After spending a nervous few weeks wondering whether my trip would actually happen – tentatively searching to make sure the online bookings company I used to book my flight haven’t gone bust in the post volcano fallout – I am happily installed on Air Canada and heading to Toronto for North America’s biggest documentary festival – Hot Docs.
I found out on Tuesday the good news that my application to EMMedia was successful and they have invested in my company Glimmer Films, supporting a development programme I proposed; It includes my participation in Interdoc as well as attending key doc festivals; Sheffield Doc/Fest, Sunny Side of the Doc and the upcoming Seize the Future workshop. I’m aiming to raise finance for ORION and other Glimmer projects as well as meet other doc makers at these festivals.
The regional development agencies have come under a lot of fire in recent months but I strongly believe that EMMedia have had a transformative effect on film-making and creative output throughout the East Midlands. Their continued support and faith in my work has enabled me to set up my own company and to develop films that are made outside of London but with International ambition. I’ve also seen film production and ambition in the region visibly increase in the last 3-5 years – 7 features made in the East Midlands at EIFF in both 2009 and 2008. I dearly hope that whatever government we end up with next Friday recognises the value of this investment as vital to progressing the British Film industry and talent development.
My poor, abused credit card is also incredibly happy as I was using it to bankroll the trip. I can now order food in Canada without worry of financial ruin. Raising finance for films is an expensive business.
General uncertainty brought about by global travel disruptions – “Volcano malaise” combined with the dual distractions of the election – Bigot-gate anyone? and Screenlit, Broadway’s own film festival, mean that I feel incredibly unprepared for Hot Docs. I have no real idea of what to expect and have a feeling I will only really feel ready when my plane touches down in Canada.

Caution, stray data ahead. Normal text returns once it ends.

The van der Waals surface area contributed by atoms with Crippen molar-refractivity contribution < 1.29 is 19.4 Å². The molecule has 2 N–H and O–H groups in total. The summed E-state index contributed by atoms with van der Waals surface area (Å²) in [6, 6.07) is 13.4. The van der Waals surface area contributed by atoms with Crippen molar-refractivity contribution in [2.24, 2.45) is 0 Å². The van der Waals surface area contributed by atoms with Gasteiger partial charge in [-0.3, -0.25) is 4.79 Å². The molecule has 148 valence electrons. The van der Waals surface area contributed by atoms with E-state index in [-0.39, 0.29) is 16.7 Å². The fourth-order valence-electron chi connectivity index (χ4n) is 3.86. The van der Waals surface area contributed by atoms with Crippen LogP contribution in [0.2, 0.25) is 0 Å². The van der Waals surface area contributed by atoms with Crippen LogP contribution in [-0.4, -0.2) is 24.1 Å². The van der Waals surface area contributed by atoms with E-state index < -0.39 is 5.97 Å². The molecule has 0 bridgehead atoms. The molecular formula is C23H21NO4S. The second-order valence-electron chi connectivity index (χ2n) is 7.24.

The very first film festival I showed a film at was in Toronto – World Wide Short Film Festival, with my short doc Love Takes back in 2003. My husband’s (Steven Sheil) horror short Cry was also selected and we braved the fear of catching SARS to make it out. I loved Toronto. Seeing the cut-price mecca Honest Ed’s depicted in the Scott Pilgrim novel I read last week brought it all flooding back and made me incredibly nostalgic for the trip. The street cars run directly underneath the Bloor theater and they added a certain something in the way of sub bass to the midnight mania programme that Steven’s film was a part of.
I’ve been to a fair few festivals since then. I don’t set myself up as an expert in any way but here are my film festival Do’s and Don’ts that I have picked up along the way. Feel free to comment, disagree or add your own:
Don’t be tempted to drink the festival dry on the first night, no matter how delicious the free wine – You will only regret it in some way on day two and a week of receptions can feel like a marathon. I have borrowed this advice from Whitby Goth Weekend’s advice to newbies but it applies to pretty much any festival.